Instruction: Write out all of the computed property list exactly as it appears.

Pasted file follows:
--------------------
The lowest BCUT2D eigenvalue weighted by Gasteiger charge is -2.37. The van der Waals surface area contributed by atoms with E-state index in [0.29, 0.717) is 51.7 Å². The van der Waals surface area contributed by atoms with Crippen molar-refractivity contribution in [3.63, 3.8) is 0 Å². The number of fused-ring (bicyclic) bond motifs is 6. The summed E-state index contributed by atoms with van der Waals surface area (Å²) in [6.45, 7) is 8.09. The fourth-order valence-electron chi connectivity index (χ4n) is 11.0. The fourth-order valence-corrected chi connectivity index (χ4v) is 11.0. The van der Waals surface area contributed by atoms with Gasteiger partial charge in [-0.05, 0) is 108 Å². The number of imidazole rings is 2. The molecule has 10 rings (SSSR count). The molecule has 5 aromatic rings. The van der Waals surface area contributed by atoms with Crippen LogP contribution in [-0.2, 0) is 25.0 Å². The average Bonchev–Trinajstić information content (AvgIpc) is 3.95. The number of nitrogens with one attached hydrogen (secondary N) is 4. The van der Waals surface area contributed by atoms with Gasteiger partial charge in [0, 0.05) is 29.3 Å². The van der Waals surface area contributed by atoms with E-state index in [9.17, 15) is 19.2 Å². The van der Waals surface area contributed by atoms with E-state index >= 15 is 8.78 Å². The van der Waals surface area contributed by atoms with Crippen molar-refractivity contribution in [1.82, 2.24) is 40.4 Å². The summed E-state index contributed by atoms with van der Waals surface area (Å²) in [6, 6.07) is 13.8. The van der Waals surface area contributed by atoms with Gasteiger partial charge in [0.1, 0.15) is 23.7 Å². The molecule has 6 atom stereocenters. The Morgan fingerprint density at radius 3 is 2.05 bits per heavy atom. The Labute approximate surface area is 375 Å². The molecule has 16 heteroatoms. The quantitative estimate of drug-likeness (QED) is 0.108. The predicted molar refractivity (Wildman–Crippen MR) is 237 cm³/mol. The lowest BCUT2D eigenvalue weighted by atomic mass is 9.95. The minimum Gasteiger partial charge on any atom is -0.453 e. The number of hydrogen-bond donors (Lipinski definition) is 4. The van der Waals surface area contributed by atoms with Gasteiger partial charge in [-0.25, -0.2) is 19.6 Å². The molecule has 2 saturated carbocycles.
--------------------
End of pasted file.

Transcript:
The lowest BCUT2D eigenvalue weighted by Gasteiger charge is -2.37. The van der Waals surface area contributed by atoms with E-state index in [0.29, 0.717) is 51.7 Å². The van der Waals surface area contributed by atoms with Crippen molar-refractivity contribution in [3.63, 3.8) is 0 Å². The number of fused-ring (bicyclic) bond motifs is 6. The summed E-state index contributed by atoms with van der Waals surface area (Å²) in [6.45, 7) is 8.09. The fourth-order valence-electron chi connectivity index (χ4n) is 11.0. The fourth-order valence-corrected chi connectivity index (χ4v) is 11.0. The van der Waals surface area contributed by atoms with Gasteiger partial charge in [-0.05, 0) is 108 Å². The number of imidazole rings is 2. The molecule has 10 rings (SSSR count). The molecule has 5 aromatic rings. The van der Waals surface area contributed by atoms with Crippen LogP contribution in [-0.2, 0) is 25.0 Å². The average Bonchev–Trinajstić information content (AvgIpc) is 3.95. The number of nitrogens with one attached hydrogen (secondary N) is 4. The van der Waals surface area contributed by atoms with Gasteiger partial charge in [0, 0.05) is 29.3 Å². The van der Waals surface area contributed by atoms with E-state index in [9.17, 15) is 19.2 Å². The van der Waals surface area contributed by atoms with E-state index >= 15 is 8.78 Å². The van der Waals surface area contributed by atoms with Crippen molar-refractivity contribution in [1.82, 2.24) is 40.4 Å². The summed E-state index contributed by atoms with van der Waals surface area (Å²) in [6, 6.07) is 13.8. The van der Waals surface area contributed by atoms with Gasteiger partial charge in [0.1, 0.15) is 23.7 Å². The molecule has 6 atom stereocenters. The Morgan fingerprint density at radius 3 is 2.05 bits per heavy atom. The Labute approximate surface area is 375 Å². The molecule has 16 heteroatoms. The quantitative estimate of drug-likeness (QED) is 0.108. The predicted molar refractivity (Wildman–Crippen MR) is 237 cm³/mol. The lowest BCUT2D eigenvalue weighted by atomic mass is 9.95. The minimum Gasteiger partial charge on any atom is -0.453 e. The number of hydrogen-bond donors (Lipinski definition) is 4. The van der Waals surface area contributed by atoms with Gasteiger partial charge in [-0.25, -0.2) is 19.6 Å². The molecule has 2 saturated carbocycles.